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Asian Longhorned Beetle

July 22, 1998

Asian longhorned beetle, Anoplophora glabripennis, has been discovered in a small area of Chicago, in a six-square-block region in the Ravenswood area. This insect is native to China, Korea, and Japan. The latitude of its distribution in the Far East corresponds in North America as running from Cancun, Mexico, to Milwaukee, Wisconsin. The only other place it has been found on North American trees is in Amityville and Brooklyn, New York, both on Long Island, where it was found in August 1996.

Asian longhorned beetle tunnels not only into dead and dying trees but also attacks apparently healthy trees. It prefers maple, poplar, and willow but will attack horsechestnut, mulberry, plum, pear, black locust, elm, Chinaberry, citrus, birch, and rose of Sharon. Among the maples, Norway, sugar, silver, and sycamore are the most common hosts.

Adult Asian longhorned beetles are shiny black and approximately one inch long with about 40 irregular-sized and -shaped white dots on the wing covers. They have black-and-white-banded antennae that are at least as long as the body. Adults are present from August through October in China, peaking in July. They have been reported as early as mid-May by New York residents.

Adult beetles feed on the bark of twigs and small branches after emerging. They may migrate as much as 6/10 of a mile in search of host trees. Females chew 3/8-inch diameter pits through the bark and then lay an egg in each pit. Individual adults live for several weeks, with each female laying 25 to 32 eggs.

The hatching larvae tunnel just under the bark in the cambium. Older larvae tunnel deep into the tree at an upwards angle; larval tunnels are four to six inches long. Larvae push frass consisting of wood fibers and feces out of the tunnels. The larvae spend the winter deep in the tree, tunneling and feeding again in the spring before pupating in late spring or summer in the larval tunnel. Adults emerge from the tree through 1/4- to 1/2-inch round holes. Most life cycles last one year, although some last for two years.

Damage consists mainly of weakened branches that break off during heavy winds. Attack for several years could cause the death of branches, limbs, or entire trees. Although many insect borers and the yellow-bellied sapsucker make 1/4-inch diameter holes in trees, emergence holes approaching 1/2 inch are uncommon. Cottonwood borer makes this size of hole in cottonwood and other poplars, but that pest is uncommon in Illinois. Carpenter bees make holes this big but normally attack lumber or the cut end of logs. The shallow egg-laying holes made by Asian longhorned beetle females are similar to those made by woodpeckers searching for insect larvae in or under the bark. However, these beetles make round holes that are similar in diameter, whereas woodpeckers tend to make jagged holes of various sizes.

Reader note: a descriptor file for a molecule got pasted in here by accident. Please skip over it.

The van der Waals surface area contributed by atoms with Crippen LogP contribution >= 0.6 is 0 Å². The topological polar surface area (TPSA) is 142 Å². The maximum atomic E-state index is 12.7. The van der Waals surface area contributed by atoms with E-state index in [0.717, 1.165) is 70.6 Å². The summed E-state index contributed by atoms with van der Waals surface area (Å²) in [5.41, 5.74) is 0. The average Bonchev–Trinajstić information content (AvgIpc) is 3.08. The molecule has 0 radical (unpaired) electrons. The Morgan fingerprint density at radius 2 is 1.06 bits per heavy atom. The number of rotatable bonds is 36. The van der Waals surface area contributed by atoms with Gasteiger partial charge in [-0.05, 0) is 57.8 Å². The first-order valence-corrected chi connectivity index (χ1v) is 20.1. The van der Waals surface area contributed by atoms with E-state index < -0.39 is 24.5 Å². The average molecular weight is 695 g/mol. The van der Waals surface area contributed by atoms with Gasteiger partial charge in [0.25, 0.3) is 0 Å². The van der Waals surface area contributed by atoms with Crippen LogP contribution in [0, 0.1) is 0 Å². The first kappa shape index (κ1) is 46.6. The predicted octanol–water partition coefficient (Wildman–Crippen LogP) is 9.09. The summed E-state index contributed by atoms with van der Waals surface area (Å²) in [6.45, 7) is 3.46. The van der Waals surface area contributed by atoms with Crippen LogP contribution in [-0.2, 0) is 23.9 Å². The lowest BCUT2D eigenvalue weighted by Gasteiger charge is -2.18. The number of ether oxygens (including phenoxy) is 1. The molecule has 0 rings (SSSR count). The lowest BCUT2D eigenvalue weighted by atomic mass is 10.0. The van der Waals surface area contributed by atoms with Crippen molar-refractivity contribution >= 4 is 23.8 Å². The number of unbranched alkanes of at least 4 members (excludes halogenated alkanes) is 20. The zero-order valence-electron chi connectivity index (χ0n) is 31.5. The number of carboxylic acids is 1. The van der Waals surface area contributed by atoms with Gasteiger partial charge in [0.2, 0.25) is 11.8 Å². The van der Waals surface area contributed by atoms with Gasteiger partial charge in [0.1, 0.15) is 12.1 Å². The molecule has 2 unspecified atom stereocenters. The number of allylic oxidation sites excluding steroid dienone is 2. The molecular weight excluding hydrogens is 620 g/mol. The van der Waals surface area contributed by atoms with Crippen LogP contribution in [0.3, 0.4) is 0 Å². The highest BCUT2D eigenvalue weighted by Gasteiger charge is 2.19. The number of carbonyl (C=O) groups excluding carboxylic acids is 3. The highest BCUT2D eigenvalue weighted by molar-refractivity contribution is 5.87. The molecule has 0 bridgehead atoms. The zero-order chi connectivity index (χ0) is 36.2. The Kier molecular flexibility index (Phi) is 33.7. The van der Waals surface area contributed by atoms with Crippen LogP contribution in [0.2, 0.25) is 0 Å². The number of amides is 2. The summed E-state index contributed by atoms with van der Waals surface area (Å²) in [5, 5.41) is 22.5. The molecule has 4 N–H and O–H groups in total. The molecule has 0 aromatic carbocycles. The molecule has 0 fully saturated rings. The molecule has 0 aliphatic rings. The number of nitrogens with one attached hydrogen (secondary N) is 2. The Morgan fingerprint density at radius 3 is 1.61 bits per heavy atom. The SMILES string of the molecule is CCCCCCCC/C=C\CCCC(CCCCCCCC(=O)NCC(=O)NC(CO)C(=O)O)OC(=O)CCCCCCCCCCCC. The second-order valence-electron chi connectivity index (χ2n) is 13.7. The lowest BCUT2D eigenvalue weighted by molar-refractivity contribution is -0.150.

Control is difficult due to the extended adult emergence period. Insecticide treatment would require several applications, which is not practical and may not be very effective. This beetle is eliminated by cutting down all infested trees and chipping or burning them. Areas where the beetle is found are placed under quarantine to prohibit movement of host species firewood, logs, green lumber, stumps, roots, branches, and debris of 1/2 inch or more in thickness out of the area.

Beetles or wood with suspected beetle damage should be submitted to the Plant Clinic, 1401 St. Mary’s Road, Urbana, IL 61802 or to your local Extension office for forwarding to the Plant Clinic for positive identification.

Author: Phil Nixon


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